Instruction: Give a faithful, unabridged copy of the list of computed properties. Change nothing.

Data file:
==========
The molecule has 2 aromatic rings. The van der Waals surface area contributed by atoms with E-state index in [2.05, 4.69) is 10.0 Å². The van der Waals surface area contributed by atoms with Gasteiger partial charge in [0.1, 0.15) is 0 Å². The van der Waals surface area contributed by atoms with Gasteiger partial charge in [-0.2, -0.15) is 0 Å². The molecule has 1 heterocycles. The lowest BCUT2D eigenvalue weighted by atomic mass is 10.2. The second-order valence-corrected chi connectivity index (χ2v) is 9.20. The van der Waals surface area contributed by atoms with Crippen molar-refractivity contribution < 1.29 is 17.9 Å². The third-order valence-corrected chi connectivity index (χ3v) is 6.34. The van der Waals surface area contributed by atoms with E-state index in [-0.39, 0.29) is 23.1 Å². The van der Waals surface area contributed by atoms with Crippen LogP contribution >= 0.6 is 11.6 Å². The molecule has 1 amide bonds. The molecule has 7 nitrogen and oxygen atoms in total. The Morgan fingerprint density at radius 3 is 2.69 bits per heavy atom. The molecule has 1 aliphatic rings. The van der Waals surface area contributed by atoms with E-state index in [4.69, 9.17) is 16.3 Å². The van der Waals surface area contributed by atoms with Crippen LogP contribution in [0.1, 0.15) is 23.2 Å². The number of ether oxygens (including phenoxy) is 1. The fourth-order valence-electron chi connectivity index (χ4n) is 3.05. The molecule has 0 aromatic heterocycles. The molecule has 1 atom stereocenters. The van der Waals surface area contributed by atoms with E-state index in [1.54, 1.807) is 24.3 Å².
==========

The molecule has 2 aromatic rings. The van der Waals surface area contributed by atoms with E-state index in [2.05, 4.69) is 10.0 Å². The van der Waals surface area contributed by atoms with Gasteiger partial charge in [0.1, 0.15) is 0 Å². The van der Waals surface area contributed by atoms with Gasteiger partial charge in [-0.2, -0.15) is 0 Å². The molecule has 1 heterocycles. The lowest BCUT2D eigenvalue weighted by atomic mass is 10.2. The second-order valence-corrected chi connectivity index (χ2v) is 9.20. The van der Waals surface area contributed by atoms with Crippen molar-refractivity contribution < 1.29 is 17.9 Å². The third-order valence-corrected chi connectivity index (χ3v) is 6.34. The van der Waals surface area contributed by atoms with E-state index in [-0.39, 0.29) is 23.1 Å². The van der Waals surface area contributed by atoms with Crippen LogP contribution >= 0.6 is 11.6 Å². The molecule has 1 amide bonds. The molecule has 7 nitrogen and oxygen atoms in total. The Morgan fingerprint density at radius 3 is 2.69 bits per heavy atom. The molecule has 1 aliphatic rings. The van der Waals surface area contributed by atoms with E-state index in [4.69, 9.17) is 16.3 Å². The van der Waals surface area contributed by atoms with Crippen LogP contribution in [0.1, 0.15) is 23.2 Å². The number of ether oxygens (including phenoxy) is 1. The fourth-order valence-electron chi connectivity index (χ4n) is 3.05. The molecule has 0 aromatic heterocycles. The molecule has 1 atom stereocenters. The van der Waals surface area contributed by atoms with E-state index in [1.54, 1.807) is 24.3 Å².